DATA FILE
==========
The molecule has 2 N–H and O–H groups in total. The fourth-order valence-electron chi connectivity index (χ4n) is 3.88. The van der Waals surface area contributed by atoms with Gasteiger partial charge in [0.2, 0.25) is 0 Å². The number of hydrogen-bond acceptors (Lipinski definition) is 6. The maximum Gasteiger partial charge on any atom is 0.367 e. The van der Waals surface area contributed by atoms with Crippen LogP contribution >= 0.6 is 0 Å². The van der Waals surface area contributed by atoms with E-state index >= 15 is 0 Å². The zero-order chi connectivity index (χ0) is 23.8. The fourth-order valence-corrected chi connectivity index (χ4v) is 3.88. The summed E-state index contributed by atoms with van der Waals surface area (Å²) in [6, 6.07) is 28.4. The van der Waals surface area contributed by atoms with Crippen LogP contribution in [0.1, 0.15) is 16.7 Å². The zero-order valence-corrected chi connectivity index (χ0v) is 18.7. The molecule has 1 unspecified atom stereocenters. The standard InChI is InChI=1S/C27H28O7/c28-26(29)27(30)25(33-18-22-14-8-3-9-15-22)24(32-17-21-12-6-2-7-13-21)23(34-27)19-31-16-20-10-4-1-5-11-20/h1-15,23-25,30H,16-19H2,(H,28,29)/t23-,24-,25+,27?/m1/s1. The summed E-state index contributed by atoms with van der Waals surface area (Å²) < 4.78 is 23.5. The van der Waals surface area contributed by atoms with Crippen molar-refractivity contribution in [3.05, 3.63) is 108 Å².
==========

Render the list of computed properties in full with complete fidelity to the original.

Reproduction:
The molecule has 2 N–H and O–H groups in total. The fourth-order valence-electron chi connectivity index (χ4n) is 3.88. The van der Waals surface area contributed by atoms with Gasteiger partial charge in [0.2, 0.25) is 0 Å². The number of hydrogen-bond acceptors (Lipinski definition) is 6. The maximum Gasteiger partial charge on any atom is 0.367 e. The van der Waals surface area contributed by atoms with Crippen LogP contribution >= 0.6 is 0 Å². The van der Waals surface area contributed by atoms with E-state index >= 15 is 0 Å². The zero-order chi connectivity index (χ0) is 23.8. The fourth-order valence-corrected chi connectivity index (χ4v) is 3.88. The summed E-state index contributed by atoms with van der Waals surface area (Å²) in [6, 6.07) is 28.4. The van der Waals surface area contributed by atoms with Crippen LogP contribution in [0.1, 0.15) is 16.7 Å². The zero-order valence-corrected chi connectivity index (χ0v) is 18.7. The molecule has 1 unspecified atom stereocenters. The standard InChI is InChI=1S/C27H28O7/c28-26(29)27(30)25(33-18-22-14-8-3-9-15-22)24(32-17-21-12-6-2-7-13-21)23(34-27)19-31-16-20-10-4-1-5-11-20/h1-15,23-25,30H,16-19H2,(H,28,29)/t23-,24-,25+,27?/m1/s1. The summed E-state index contributed by atoms with van der Waals surface area (Å²) < 4.78 is 23.5. The van der Waals surface area contributed by atoms with Crippen molar-refractivity contribution in [3.05, 3.63) is 108 Å².